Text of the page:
James Richmond's
California Story

Crossing the Isthus and other stories

March 14, 1860 Today we made our trip across the Isthmus. Now we view the waters of the great Pacific. Our trip was the usual rough and tumble affair. I tried to look after Kate to the best of my ability that she should be made comfortable, at least. We had one rough looking fellow who tried to make some disturbance. He was full of whiskey so that accounted for it , if it didn’t make it any more pleasant. when the Conductor came around he refused to show his ticket. The conductor of course insisted. Then the rough drew his revolver and thought to intimidate him, but the conductor was there ahead of him and with his revolver in hand compelled him to show his ticket. There was great excitement for a time among the passengers and no little dodging. I was within two or three seats of them and drew as much out of the range of their guns as possible as the sun was going down I had my first view of "Old Pacific". Panama seems to be a more thriving town than Aspenwall.

Between sun and dark we went aboard ship. The Pacific steamers are much larger than the Atlantic The company runs two on the Atlantic to meet the Pacific one. One from New York and one from New Orleans. Both boat loads were received on the Pacific boat.

Some queer specimens among some southern brethren. I presume they think the same of us. One old Gent I hear is called "Arkansas Tom" by his admirers. There is always a laugh going around over his yarns. He seems to have one ready for the occasion. Today I heard him relating how he once fished for turkeys.

He at the time, was with a company of fellows taking a raft down the Mississippi River. When they ran short of provisions they would go ashore to buy directly from the farmers or their wives who lived near the shore. As they got better food and for less money than when they bought in towns. He had turkey in his mind all day he would go ashore and hunt up one and other provisions at the same time. He went ashore in the neighborhood of a good looking farm house. He went up to the back door where he found the lady of the house feeding a fine flock of turkeys. They were big brown fellows their breast and backs glossy and plump as could be. "I felt I was in luck, just what I had been wishing for, a fine fat turkey. I asked the lady for that which I wished to purchase! She agreed to supply me at a reasonable price. Then I made known my wish to obtain a turkey and asked her the price. But Lo! she would not sell one. They were all promised. I argued in vain, but the more I argued the more obstinate she grew. The more I thought, the more he wanted a turkey.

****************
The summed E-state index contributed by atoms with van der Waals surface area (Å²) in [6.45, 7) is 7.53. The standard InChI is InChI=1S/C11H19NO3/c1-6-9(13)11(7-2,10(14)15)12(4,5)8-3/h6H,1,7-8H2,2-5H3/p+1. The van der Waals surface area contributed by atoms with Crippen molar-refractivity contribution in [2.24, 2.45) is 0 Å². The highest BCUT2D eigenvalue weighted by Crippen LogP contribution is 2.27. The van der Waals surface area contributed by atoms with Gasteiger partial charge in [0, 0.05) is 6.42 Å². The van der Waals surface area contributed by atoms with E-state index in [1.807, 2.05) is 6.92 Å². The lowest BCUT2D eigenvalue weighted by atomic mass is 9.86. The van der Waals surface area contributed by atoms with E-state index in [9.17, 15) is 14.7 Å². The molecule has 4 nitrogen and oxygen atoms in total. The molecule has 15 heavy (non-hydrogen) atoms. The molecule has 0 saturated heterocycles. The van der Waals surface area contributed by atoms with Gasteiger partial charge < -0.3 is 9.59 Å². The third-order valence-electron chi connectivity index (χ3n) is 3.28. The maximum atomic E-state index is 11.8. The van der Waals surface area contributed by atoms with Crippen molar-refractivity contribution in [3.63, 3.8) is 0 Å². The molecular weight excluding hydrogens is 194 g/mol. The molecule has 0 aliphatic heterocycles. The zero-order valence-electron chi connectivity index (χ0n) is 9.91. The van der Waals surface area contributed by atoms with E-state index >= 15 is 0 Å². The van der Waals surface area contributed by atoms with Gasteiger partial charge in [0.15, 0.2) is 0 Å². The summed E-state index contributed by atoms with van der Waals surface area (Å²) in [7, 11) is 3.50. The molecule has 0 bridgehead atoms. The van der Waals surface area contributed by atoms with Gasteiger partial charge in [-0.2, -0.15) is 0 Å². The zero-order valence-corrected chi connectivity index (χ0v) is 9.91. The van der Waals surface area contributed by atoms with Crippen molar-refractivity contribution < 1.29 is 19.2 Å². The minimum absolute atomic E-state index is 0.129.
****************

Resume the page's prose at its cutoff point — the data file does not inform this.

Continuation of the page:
She finally went into the house to get the supplies when a happy thought struck me. I had a fish hook in my pocket, why not fish for a turkey? It was attached to a firm line. I tied one end to my boot then took the end with the hook on it, baited the hook with a kernel of corn from the basin she had left on the step and threw it among the flock. By this time the woman returned with the supplies. I paid her telling her never mind the change as I was in a hurry. I started off at a right smart pace, a big fat turkey started after me with a hop, skip and gobble gobble gobble. I started into a run and called to the woman to call off her turkey for if he came any nearer I would hit him a rap ‘I allers was afraid of turkey’. ‘Drive him back’ called the lady, ‘Drive him back’. ‘Don’t dast to mam, hi’ll light on me’ I called ‘Shew, I say you big old gobbler’ and then I started on a run. But the faster I ran, faster went the turkey. And he even followed me right into the boat. We had roast turkey for dinner. I think the extra change paid her, I ment it should, but she would not give me her price so I be exact I always deal square with wimmin if they will be always reasonable."